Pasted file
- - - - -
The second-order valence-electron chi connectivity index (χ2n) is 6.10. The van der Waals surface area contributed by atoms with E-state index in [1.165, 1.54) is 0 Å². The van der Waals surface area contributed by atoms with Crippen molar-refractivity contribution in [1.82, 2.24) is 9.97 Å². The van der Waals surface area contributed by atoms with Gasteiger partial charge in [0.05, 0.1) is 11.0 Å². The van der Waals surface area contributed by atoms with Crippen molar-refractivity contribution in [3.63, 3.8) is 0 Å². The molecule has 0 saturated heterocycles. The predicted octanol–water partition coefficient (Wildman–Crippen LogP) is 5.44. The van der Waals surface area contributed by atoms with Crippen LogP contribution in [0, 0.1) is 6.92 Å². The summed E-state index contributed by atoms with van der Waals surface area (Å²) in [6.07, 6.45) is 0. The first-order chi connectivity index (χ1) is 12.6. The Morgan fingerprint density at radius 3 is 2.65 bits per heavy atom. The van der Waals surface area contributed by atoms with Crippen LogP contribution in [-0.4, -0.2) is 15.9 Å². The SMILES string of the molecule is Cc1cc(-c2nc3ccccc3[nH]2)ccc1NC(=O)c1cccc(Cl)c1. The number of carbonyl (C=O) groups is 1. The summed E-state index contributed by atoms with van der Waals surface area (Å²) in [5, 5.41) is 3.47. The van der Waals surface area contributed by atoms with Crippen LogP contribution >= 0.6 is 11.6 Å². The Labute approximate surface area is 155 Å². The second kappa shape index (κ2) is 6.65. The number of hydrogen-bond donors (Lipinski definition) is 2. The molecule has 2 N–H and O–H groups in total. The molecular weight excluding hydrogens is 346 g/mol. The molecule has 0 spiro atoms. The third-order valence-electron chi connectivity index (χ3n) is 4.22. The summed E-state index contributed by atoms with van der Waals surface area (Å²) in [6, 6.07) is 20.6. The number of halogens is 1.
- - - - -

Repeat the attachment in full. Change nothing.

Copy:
The second-order valence-electron chi connectivity index (χ2n) is 6.10. The van der Waals surface area contributed by atoms with E-state index in [1.165, 1.54) is 0 Å². The van der Waals surface area contributed by atoms with Crippen molar-refractivity contribution in [1.82, 2.24) is 9.97 Å². The van der Waals surface area contributed by atoms with Gasteiger partial charge in [0.05, 0.1) is 11.0 Å². The van der Waals surface area contributed by atoms with Crippen molar-refractivity contribution in [3.63, 3.8) is 0 Å². The molecule has 0 saturated heterocycles. The predicted octanol–water partition coefficient (Wildman–Crippen LogP) is 5.44. The van der Waals surface area contributed by atoms with Crippen LogP contribution in [0, 0.1) is 6.92 Å². The summed E-state index contributed by atoms with van der Waals surface area (Å²) in [6.07, 6.45) is 0. The first-order chi connectivity index (χ1) is 12.6. The Morgan fingerprint density at radius 3 is 2.65 bits per heavy atom. The van der Waals surface area contributed by atoms with Crippen LogP contribution in [-0.4, -0.2) is 15.9 Å². The SMILES string of the molecule is Cc1cc(-c2nc3ccccc3[nH]2)ccc1NC(=O)c1cccc(Cl)c1. The number of carbonyl (C=O) groups is 1. The summed E-state index contributed by atoms with van der Waals surface area (Å²) in [5, 5.41) is 3.47. The van der Waals surface area contributed by atoms with Crippen LogP contribution >= 0.6 is 11.6 Å². The Labute approximate surface area is 155 Å². The second kappa shape index (κ2) is 6.65. The number of hydrogen-bond donors (Lipinski definition) is 2. The molecule has 2 N–H and O–H groups in total. The molecular weight excluding hydrogens is 346 g/mol. The molecule has 0 spiro atoms. The third-order valence-electron chi connectivity index (χ3n) is 4.22. The summed E-state index contributed by atoms with van der Waals surface area (Å²) in [6, 6.07) is 20.6. The number of halogens is 1.